Warner Bros. // 1992 // 550 Minutes // Not Rated
Reviewed by Judge Patrick Naugle // February 17th, 2013
"Did I do that?" -- Steve Urkel
Meet the Winslows! Hard working Chicago cop Carl Winslow (Reginald Veljohnson, Die Hard) lives a comfy middle class life with his wife, Harriette (JoMarie Payton), Carl's cantankerous mother (Roetta LeNoire), and their three children: teen Eddie (Darius McCrary), all-American Laura (Kellie Shanygne), and little Judy (Jaimee Foxworth). Also around are Harriette's sister, Rachel (Telma Hopkins), Rachel's little boy, Ritchie (Bryton McClure), and the neighborhood's resident disaster-in-waiting, Steve Urkel (Jaleel White). The Winslow clan discover all sorts of life lessons each week, including facing down a terrifying street gang, Carl showing up to work in a dress, and the Winslows dealing with two solid weeks of the most terrifying thing ever imagined: URKEL!
Anyone who grew up on TGI Friday programming will know exactly what to expect out of a show like Family Matters: ridiculous (even 'ri-donk-ulous,' I dare say) storylines, acting that stretches the boundaries of human realism, and an opening theme song that makes you want to hit yourself in the head with a hammer. If you grew up in the late 1980s and early 1990s, these shows were on such heavy rotation it seemed like the only programming available was late breaking news and the Olsen twins. Family Matters ran from 1989 to 1997, making it one of the longest African American comedies (eclipsed only by the far superior The Jeffersons). Let that sink in for a moment.
Family Matters is a show that is remembered so fondly because it's just so unbelievably bad. It's the definition of treacle: cloying, sugary, light as a cloud on a sunny day. Family Matters was born out of another sitcom, the '80s fish-out-of-water comedy Perfect Strangers. Harriette Winslow was an elevator operator in the same building as Balki and Cousin Larry, and she proved popular enough to get her own spin-off show. The Winslows -- or more specifically, Steve Urkel -- often showed up on other TGI Friday shows, including Boy Meets World, Step by Step, and Full House. It's an example of a show that became a part of a larger universe, and that universe was inhabited by Patrick Duffy and John Stamos.
Family Matters is also an example of a show that got hijacked by a supporting character meant to be a one-off who stuck around for the entire run of the series. Steve Urkel, the quintessential nerd, showed up and just never went away. So popular was the character that there were dolls, lunchboxes, and other paraphernalia made out of his likeness. It's a bit confounding why this particular character became so popular; it's not as if the geek with the pocket protector and glasses was a novel or unique idea. My best guess is that the rest of the show around him was so humdrum that having a character with that kind of obnoxious energy gave the show something like a shot of adrenaline. So omnipresent was Steve Urkel that the rest of the cast seemed to take a backseat -- possibly even trunk space -- to his antics. Reginald VelJohnson spends most of the show acting flustered (his eyes bug out every seven minutes) while JoMarie Payton has all the warmth of sandpaper lit up with kerosene. The rest of the cast just sort of wanders in search of a character; the Winslow kids learn various lessons, Telma Hopkins laments being single, and "Mother" Winslow jumps in with a random wisecrack.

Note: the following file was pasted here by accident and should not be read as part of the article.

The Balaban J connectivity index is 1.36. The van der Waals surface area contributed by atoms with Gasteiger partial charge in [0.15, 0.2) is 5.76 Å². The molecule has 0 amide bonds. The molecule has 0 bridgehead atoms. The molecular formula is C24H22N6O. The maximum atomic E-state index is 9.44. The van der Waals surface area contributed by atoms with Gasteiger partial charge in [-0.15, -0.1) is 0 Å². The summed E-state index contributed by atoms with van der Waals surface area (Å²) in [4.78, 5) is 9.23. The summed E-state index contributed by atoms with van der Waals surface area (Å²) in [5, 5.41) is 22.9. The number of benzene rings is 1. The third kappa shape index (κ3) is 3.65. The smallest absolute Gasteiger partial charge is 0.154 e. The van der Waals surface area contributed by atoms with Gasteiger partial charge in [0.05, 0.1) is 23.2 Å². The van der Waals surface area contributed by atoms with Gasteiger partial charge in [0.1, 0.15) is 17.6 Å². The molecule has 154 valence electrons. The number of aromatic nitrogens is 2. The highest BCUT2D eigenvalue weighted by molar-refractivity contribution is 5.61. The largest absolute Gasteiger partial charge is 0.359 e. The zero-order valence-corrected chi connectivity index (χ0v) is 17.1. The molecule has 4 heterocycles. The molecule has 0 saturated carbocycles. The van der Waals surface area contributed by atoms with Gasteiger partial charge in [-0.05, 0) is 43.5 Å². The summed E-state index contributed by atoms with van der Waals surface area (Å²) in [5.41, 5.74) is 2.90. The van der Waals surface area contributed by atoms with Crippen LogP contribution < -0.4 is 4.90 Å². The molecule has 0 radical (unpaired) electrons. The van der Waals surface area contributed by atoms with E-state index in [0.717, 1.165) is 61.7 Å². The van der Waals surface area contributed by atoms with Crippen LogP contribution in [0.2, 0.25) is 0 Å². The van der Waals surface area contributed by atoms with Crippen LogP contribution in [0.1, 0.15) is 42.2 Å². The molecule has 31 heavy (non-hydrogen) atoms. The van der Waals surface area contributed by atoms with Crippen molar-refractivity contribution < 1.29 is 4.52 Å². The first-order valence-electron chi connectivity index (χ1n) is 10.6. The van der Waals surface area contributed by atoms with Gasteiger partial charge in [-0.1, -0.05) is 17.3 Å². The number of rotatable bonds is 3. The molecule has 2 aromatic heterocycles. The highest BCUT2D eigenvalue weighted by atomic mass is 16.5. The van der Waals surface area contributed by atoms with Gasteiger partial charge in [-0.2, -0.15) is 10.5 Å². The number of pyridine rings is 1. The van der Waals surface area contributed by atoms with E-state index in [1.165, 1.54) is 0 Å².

Most of the episodes in Family Matters: The Complete Third Season sport stories that are almost beside the point; there's no attempt at creating linear plot threads that run through each season, unless you count "characters age in the correct order" as character development. On par with many sitcoms, each episode of Family Matters stands alone; things happen, but they're all rather self contained and wrap up at the end of the episode. Urkel plays cards with Carl's boss! Rachel's restaurant gets trashed and Carl saves the day! Steve makes a robot version of himself (hello, Urkelbot)! The characters and stories have all the depths of a puddle, but so what? If you're coming to Family Matters for riveting television, you've come to the wrong place.
Presented in its original aspect ratio of 1.33:1 full frame, each of these 25 episode transfers look good but not great. Although these are certainly better looking than many other shows of the era, Family Matters certainly doesn't pop off the screen. Colors are strong and black levels solid. The soundtracks are available in Dolby 2.0 Mono in English. The good news is that the dialogue, music, and effects are all clearly heard. The bad news is that's about all the good news you're going to get about these audio mixes. Also included on this set are English subtitles. There are no features.
It's hard to actively hate a show like Family Matters. Although it's trite and rather superfluous, it also coasts on the charm of the era. Only the 1990s could offer up a character like Steve Urkel. If the show was produced today, Steve would be a gritty loner who turns into a vampire and sleeps with Mrs. Winslow. Now there's a remake I'd tune in for.
Family Matters: The Complete Third Season is for hardcore Urkelites
Review content copyright © 2013 Patrick Naugle; Site layout and review format copyright © 1998 - 2014 HipClick Designs LLC
Scales of Justice
Studio: Warner Bros.
* Full Frame
* Dolby Digital 2.0 Mono (English)
Running Time: 550 Minutes
Release Year: 1992
MPAA Rating: Not Rated